The Isis men are now dug in a mile away from Bakufa. On a field radio
we can hear one of the fighters loudly demanding in Arabic that
somebody bring him some drinking water. “We also hear them talking in
Turkish and English,” says Sergon. “But, going by their accents, we
think those speaking English are Chechens and Afghans, who don’t have a
The Christians of Nineveh Plain around Mosul, who lived here for
1,800 years, have become refugees in Iraqi Kurdistan or in Turkey,
Lebanon or further afield. “I wish they would come back,” says Peshmerga
General Wahid Majid Mohammed, commander of 420 soldiers on this section
of the front, somewhat unrealistically. “It is 75 per cent safe here,”
he says, which is hardly reassuring, particularly when he adds that
there is no electricity or drinking water in Bakufa. As we speak, he
twice sends out patrols to assess the damage caused by the latest US air
strikes, which take place several times a day.
At one end of the
large room where Sergon and his men are sitting with their ageing
weaponry, there is a large Assyrian flag. “Once, we Assyrians were a
great empire,” says one of the fighters, as if seeking solace in the
distant past for present weakness. Aside from their lack of weapons, the
militiamen have only one vehicle, no electric generator and depend on the Kurdish
Peshmerga for food. Overall, the meagre resources of the so-called
Dweekh Newsha militia, 300-strong and founded last August to show that
Iraqi Christians can defend themselves, only emphasises their
vulnerability in the face of thousands of well-equipped Isis fighters.
Some of these fighters are just down the road and we can see the top
of a building in the village of Batnaya, where they are concentrated.
General Mohammed, who has spent 23 of his 44 years in the Peshmerga,
gives an account of Isis dispositions in Batnaya. He says their forces
there are a mixture of foreigners and Iraqis. “The foreigners are about
60-strong and don’t move out of the village much,” he says. “There are
about 40 or 50 Iraqi fighters, but they move in and out of Batnaya.”
general says that most of the foreign fighters come from Arab
countries, while the Iraqis are mainly from three powerful Sunni Arab
tribes living close to Mosul. The number of Isis men on this section of
the front between Mosul and the Kurdish city of Dohuk is variable, as
Isis can always bring in reinforcements from Mosul city itself.
Since the fighting during Isis’s offensive last August, there has been
near stalemate on this section of the front. The Peshmerga regained
Bakufa and Tel Eskoff, a small Assyrian Christian town nearby that was
once home to 10,000 people, but is now deserted. Most people here were
farmers and the fields are a vivid green after the rains, but nobody is
tending them. There are pieces of rusting farm machinery beside the
road. But the stalemate is not complete: General Mohammed says that his
brother, Colonel Akram Majid Mohammed, also a commander in the
Peshmerga, had been killed by a mortar shell at a nearby petrol station
in September. There has been no heavy fighting for the past two months
though Isis mortar fire and US air strikes happen every day.
Gen Mohammed is sceptical about claims last week by the Iraqi Prime
Minister, Haider al-Abadi, and the US Central Command that an Iraqi Army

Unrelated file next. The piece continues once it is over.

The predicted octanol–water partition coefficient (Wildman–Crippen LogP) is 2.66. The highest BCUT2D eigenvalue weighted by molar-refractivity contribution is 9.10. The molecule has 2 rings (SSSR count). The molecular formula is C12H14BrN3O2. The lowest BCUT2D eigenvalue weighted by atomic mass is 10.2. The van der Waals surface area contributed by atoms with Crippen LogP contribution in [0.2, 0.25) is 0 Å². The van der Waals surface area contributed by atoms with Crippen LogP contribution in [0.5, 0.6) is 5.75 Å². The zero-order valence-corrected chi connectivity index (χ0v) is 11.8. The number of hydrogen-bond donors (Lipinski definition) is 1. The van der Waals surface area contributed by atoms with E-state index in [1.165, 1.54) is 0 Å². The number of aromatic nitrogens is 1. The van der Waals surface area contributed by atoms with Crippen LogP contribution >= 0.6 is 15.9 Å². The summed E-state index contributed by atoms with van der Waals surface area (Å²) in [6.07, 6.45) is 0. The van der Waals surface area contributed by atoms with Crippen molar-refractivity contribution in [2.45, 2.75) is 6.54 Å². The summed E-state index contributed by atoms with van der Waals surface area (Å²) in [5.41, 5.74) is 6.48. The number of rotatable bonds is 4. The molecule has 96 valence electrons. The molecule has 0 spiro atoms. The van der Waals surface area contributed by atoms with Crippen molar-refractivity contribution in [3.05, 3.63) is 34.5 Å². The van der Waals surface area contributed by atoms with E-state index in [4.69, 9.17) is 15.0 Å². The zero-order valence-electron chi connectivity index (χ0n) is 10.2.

force of between 20,000 and 25,000 soldiers is going to march up the
Tigris river, taking Isis-held towns and cities on the way and then
capturing Mosul. “They are just statements, the plan is not really
credible,” he says and goes on itemise his own lack of heavy equipment
and dependence on light infantry arms such as “AKs [Kalashnikovs], PKCs
[light machine guns], RPGs [rocket-propelled grenade launchers], two
Dushkas [heavy machine guns] and a single 82mm mortar”. The US on Friday
admitted it has trained only a fraction of the required troops, despite
earlier suggesting the offensive might be as early as April.
On the other hand, Gen Mohammed can contact the US-Kurdish joint
operational centre in Irbil with precise coordinates of Isis positions
in order to call in US air strikes. He said that earlier that morning
his men had heard Isis fighters on their field radios trying to work out
if one of their men, who had gone missing, had been killed by US
None of this is good news for the Christians. The longer they are
away from their old heartlands in and around Mosul, the less likely it
is that they will ever return. The houses in Bakufa and Tel Eskoff are
intact, but they have all been looted by Peshmerga as well Isis.
see their furniture for sale in the markets of Dohuk and Irbil [inside
Iraqi Kurdistan] as well as in Isis-held places,” says Johanna Towaya, a
Christian community leader from Syrian Catholic town of Qaraqosh on the
outskirts of Mosul. He adds that the very last Christian in Mosul left
in the past few weeks, driven out by persecution and fear of execution.
Like General Mohammed, he is not optimistic about an Iraqi Army
counterattack recapturing Mosul: “The Iraqi Army takes some villages and
two days later Da’esh [the Arabic acronym for Isis] takes them back.”
day, though perhaps not for many months, there will be another battle
for Mosul and the present frontline running through Bakufa will change.
At that time, many of the 1.5 million people remaining in Mosul may
themselves become refugees and aid agencies are already preparing to for
a mass exodus: Iraq is becoming a land of exiles.